Group vs. Individual Test: Group tests – Mass testing (low cost) Individual tests – individual tests with an examiner NOTE: Psychologist must be careful when administering these tests (trust is an issue)
Aptitude tests are designed to measure: 1. Previously learned facts 2. Future performance 3. Previously learned skills 4. Current competence 5. Your IQ score
Lesson Three: Ethics and Standards in Testing By the end of this lesson, I will be able to: 1. Debate the appropriate testing practices, particularly in relation to culture- fair test uses.
Discussion Starter: Turn and Talk 1. What does “Ethics in testing” mean to you? 2. What kinds of considerations must you make sure to follow when testing? 3. Do you think that tests can be biased towards specific groups of people?
The APA and Testing: The APA has specific guidelines detailing appropriate technical and professional standards for: 1. Construction of tests 2. Evaluation of tests 3. Interpretation of tests 4. Application of tests
Why Do They Take These Measures? 1. Promote the welfare and best interest of the client 2. Guard against the misuse of assessment results 3. Respect the client’s right to know the results 4. Safeguard the dignity of test takers
History of Testing and Ethics: Some groups, over time, have scored lower on intelligence tests and other standardized tests (ACT’s) Critics have argued that these tests are culturally biased Culture Relevant Tests – questions are based on cultural experiences of the specific test takers. Is this necessary? Click the Pic!!!
Test Examples and Discussion Questions: How would you feel if this tests was used as a standardized intelligence test? Is this intelligence tests fair? Why or why not? What have you learned from taking this test in terms of how non-middle-class individuals might feel about typical standardized tests? How do you measure someone who scores at an IQ of only 90 on a standardized intelligence test but very well on one of the other intelligence tests?
Lesson Four: Intelligence Tests By the end of this lesson, I will be able to: 1. Define intelligence and list characteristics of how psychologists measure intelligence: A. abstract versus verbal measures; B. speed of processing. 2. Discuss how culture influences the definition of intelligence. 3. Compare and contrast historic and contemporary theories of intelligence (e.g., Charles Spearman, Howard Gardner, Robert Sternberg).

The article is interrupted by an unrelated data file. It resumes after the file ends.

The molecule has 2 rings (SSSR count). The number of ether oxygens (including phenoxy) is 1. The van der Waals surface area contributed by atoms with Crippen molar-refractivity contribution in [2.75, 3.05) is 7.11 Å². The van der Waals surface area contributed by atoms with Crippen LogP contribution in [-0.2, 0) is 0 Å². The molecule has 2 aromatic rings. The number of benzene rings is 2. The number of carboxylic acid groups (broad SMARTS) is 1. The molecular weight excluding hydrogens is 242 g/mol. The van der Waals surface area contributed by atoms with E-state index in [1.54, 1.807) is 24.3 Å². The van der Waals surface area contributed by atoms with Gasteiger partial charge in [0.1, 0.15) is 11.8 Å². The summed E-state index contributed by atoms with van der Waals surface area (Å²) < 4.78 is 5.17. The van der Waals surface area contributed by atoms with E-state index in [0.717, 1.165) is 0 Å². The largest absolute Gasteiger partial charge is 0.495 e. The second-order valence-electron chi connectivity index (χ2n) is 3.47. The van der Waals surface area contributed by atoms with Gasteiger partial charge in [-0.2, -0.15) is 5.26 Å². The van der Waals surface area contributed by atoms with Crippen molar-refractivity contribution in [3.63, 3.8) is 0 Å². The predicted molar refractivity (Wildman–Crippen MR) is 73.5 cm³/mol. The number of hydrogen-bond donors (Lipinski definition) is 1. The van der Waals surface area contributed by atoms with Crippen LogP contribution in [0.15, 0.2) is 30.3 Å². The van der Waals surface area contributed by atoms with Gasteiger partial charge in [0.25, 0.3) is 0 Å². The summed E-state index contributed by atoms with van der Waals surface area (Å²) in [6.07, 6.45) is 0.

How do you define intelligence? Intelligence – the capacity of an individual to act purposefully, think rationally, and deal effectively with their environment. Behaviors that indicate intelligence: 1. ability to learn from experience 2. ability to solve problems 3. ability to use information to adapt to the environment 4. ability to benefit from training
History of Intelligence Tests: Francis Galton – Measurement of Psychosocial Performance (Darwin’s cousin) He believed that people with excellent physical abilities are better adapted for survival highly intelligent
Francis Galton: cont. How did he measure this? 1. Strength 2. Reaction time 3. Sensitivity to pain 4. Weight discrimination Problem: How does this correlate with reasoning ability?
Alfred Binet’s Measurement of Judgment: Binet believed that we answer questions differently depending on our age. He assigned children with a “mental age” – this reflects the age at which children typically give similar responses Problem: a 6 year old and an 8 year old each 2 years behind would be proportionally different (6 year old would be further behind)
Mental Age and Intelligence Quotient: Lewis Terman – Stanford-Binet intelligence scale The result of this test = your IQ MA / CA X 100 You take a test – Mental age How old are you? – Chronological age Multiply X 100 = your IQ Present tests are standardized with age groups up to 90 years old